The guide is split into four "levels" of measurement, which organisations can choose to apply based on the maturity of the inclusion measurement processes already in place.
On 5 August 2021, Mark Hoban, the chair of the FSSC, published a related blog post on the UK Finance website that noted that businesses have come a long way in the last decade in improving diversity, but that more action is needed. He also noted that the FSSC is working with its members to provide practical tools to enable firms to accelerate reskilling, widen talent pools and increase opportunities for digitisation.
FCA: approach to "inherence" in customer authentication
On 20 August 2021, the FCA updated its webpage on Strong Customer Authentication (SCA) concerning its own approach to the European Banking Authority's (EBA) view on the concept of "inherence" for the purposes of SCA.
Under the Payment Services Regulations, there are three authentication elements: inherence (something the user is), knowledge (something the user knows) and possession (something the user possesses). The EBA published its views on inherence in June 2019, however the FCA has chosen not to incorporate this into its Approach Document, following responses to its consultation paper CP21/3, which had proposed to reflect these views in the UK. The FCA will publish its rationale for this decision in a policy statement later this year.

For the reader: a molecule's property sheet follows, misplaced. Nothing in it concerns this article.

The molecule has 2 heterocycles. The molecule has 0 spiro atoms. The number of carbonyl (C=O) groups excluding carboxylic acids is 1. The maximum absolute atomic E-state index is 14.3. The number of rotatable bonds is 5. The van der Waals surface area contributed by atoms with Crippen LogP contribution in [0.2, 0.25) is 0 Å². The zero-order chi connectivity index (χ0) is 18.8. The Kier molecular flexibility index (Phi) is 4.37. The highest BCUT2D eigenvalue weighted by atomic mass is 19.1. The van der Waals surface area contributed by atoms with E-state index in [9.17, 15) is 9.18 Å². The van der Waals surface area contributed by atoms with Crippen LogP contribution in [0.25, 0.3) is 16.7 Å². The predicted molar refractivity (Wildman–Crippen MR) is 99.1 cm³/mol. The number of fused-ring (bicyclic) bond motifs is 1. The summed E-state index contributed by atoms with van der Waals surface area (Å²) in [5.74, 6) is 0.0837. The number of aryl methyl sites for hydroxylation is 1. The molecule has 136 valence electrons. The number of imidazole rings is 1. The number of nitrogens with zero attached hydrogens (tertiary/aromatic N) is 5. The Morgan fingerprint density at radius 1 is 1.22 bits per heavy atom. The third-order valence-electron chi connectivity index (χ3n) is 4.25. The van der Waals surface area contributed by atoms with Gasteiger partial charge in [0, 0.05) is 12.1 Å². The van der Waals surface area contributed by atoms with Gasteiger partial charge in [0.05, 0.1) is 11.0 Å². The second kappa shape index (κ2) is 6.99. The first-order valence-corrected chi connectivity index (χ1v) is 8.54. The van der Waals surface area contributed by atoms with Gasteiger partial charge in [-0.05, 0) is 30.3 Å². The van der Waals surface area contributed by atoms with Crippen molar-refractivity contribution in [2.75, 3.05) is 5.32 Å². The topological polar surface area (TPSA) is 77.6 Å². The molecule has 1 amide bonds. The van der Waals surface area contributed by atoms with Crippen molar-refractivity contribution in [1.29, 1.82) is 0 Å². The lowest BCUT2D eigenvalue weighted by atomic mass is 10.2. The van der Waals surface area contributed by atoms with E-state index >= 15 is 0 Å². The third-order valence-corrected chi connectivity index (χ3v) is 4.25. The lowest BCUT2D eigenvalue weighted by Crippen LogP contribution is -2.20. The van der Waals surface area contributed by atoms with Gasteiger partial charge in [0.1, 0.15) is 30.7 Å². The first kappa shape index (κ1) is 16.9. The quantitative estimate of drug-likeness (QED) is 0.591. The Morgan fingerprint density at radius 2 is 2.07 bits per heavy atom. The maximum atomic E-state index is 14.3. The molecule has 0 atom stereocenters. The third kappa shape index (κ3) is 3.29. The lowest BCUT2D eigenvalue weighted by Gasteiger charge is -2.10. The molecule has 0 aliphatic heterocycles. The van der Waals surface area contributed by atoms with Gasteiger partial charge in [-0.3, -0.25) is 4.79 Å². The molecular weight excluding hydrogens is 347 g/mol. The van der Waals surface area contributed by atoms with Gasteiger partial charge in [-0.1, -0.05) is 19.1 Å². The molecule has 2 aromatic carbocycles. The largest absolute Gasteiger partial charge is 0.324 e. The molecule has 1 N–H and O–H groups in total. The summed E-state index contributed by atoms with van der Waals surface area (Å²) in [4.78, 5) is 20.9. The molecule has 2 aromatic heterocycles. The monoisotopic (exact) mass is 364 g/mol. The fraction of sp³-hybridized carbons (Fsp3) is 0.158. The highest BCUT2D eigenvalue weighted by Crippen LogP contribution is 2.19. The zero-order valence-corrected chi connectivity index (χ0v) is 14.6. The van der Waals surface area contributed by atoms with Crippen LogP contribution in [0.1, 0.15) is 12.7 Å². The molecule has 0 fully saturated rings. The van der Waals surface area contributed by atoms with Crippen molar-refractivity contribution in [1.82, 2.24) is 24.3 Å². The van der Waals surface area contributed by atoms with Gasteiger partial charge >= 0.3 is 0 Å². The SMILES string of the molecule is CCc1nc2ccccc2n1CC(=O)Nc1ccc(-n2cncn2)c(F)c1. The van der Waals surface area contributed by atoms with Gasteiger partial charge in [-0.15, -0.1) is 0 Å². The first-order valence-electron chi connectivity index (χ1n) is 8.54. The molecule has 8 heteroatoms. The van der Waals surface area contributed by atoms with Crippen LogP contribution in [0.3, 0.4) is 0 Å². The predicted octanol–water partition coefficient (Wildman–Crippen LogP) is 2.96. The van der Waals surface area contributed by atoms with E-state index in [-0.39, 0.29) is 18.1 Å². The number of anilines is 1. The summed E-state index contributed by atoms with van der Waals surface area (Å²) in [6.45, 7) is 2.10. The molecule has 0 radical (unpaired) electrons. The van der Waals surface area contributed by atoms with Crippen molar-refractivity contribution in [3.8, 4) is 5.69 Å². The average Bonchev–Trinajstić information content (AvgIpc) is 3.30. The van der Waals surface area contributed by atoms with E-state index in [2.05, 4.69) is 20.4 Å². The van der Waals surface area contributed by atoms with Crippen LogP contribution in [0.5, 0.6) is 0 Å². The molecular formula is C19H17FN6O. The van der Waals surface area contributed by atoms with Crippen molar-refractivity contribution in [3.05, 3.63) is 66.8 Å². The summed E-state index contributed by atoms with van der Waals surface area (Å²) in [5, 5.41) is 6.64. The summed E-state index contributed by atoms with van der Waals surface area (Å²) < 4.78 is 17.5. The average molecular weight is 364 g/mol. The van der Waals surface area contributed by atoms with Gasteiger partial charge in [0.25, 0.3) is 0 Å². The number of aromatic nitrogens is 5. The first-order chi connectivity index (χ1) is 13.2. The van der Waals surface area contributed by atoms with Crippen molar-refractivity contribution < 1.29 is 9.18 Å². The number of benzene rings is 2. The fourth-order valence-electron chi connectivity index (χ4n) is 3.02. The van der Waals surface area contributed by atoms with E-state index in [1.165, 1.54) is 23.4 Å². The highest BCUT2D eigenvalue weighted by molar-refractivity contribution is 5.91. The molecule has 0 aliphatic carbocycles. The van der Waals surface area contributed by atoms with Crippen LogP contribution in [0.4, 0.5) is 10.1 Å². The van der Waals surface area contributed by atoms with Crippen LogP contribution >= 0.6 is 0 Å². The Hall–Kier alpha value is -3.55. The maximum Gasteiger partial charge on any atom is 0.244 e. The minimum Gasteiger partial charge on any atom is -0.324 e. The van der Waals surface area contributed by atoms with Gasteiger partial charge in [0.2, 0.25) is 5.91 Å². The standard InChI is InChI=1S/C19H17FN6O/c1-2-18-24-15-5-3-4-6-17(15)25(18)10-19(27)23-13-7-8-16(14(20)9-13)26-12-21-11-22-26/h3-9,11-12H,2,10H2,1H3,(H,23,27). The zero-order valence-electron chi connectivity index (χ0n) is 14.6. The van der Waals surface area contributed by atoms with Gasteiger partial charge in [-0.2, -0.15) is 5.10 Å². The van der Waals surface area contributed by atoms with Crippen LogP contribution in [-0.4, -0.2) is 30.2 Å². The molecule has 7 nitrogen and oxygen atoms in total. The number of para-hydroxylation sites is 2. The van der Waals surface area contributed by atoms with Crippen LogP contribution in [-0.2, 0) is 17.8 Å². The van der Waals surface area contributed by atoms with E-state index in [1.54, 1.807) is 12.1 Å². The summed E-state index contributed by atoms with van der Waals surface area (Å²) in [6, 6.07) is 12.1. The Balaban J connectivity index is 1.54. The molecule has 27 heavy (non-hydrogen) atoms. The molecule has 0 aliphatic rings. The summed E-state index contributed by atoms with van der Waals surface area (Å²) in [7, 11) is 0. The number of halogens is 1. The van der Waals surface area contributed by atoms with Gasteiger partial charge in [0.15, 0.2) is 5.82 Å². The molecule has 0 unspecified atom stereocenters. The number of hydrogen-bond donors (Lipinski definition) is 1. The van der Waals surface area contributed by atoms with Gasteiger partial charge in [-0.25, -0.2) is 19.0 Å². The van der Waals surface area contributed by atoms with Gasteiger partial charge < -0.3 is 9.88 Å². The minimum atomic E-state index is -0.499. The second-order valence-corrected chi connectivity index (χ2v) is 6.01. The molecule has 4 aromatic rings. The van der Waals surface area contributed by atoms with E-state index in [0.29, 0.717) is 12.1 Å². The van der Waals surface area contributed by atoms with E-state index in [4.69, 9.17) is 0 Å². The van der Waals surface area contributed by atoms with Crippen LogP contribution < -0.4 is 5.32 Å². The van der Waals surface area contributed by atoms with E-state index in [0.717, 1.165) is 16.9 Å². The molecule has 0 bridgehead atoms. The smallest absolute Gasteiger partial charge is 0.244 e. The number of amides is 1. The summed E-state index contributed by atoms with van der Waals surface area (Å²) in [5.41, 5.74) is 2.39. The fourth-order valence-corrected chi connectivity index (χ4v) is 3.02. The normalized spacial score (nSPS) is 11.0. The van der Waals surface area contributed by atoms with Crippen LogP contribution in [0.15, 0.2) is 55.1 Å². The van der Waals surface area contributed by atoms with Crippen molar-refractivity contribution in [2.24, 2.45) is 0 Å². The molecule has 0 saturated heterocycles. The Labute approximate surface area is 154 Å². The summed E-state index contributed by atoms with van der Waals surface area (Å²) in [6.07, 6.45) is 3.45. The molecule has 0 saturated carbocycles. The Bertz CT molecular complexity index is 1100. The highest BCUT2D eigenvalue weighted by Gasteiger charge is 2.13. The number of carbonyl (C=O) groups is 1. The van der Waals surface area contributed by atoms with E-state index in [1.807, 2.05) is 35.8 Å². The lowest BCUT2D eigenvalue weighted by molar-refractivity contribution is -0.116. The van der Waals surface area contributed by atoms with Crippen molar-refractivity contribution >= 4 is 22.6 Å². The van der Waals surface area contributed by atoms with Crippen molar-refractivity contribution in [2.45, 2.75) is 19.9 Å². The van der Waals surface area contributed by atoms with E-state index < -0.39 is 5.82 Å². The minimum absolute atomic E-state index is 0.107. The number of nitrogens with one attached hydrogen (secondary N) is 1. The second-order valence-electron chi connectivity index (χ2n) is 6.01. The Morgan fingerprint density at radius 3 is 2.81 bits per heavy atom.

FCA: firms to develop strong customer authentication (SCA) and mobile-based authentication
On 19 August 2021, the FCA's regulatory round-up bulletin stated that the regulator expects all firm to develop SCA solutions that work for all customers, in line with its June 2019 guidance. Noting that firms should consider their obligations under the Equality Act 2010, the regulator expects that firms should provide authentication measures which are appropriate to the needs of vulnerable customers, including customers who are unable to access a mobile phone. Digital-only firms are expected to develop contingency arrangements for customers whose circumstances change. Firms are advised to offer appropriate means of authentication as soon as possible to avoid the risk of regulatory action.
Lending Standards Board (LSB): ongoing work on contingent reimbursement model (CRM) code and authorised push payment (APP) scams
On 5 August 2021, the LSB published an update on the next steps of development for the CRM code. We mentioned the amendments to the CRM code in our April 2021 update. The LSB anticipates the following developments:
The LSB intends to publish a full report from its earlier Call for Input in the autumn of this year.
FCA: letter regarding mortgage third party administrators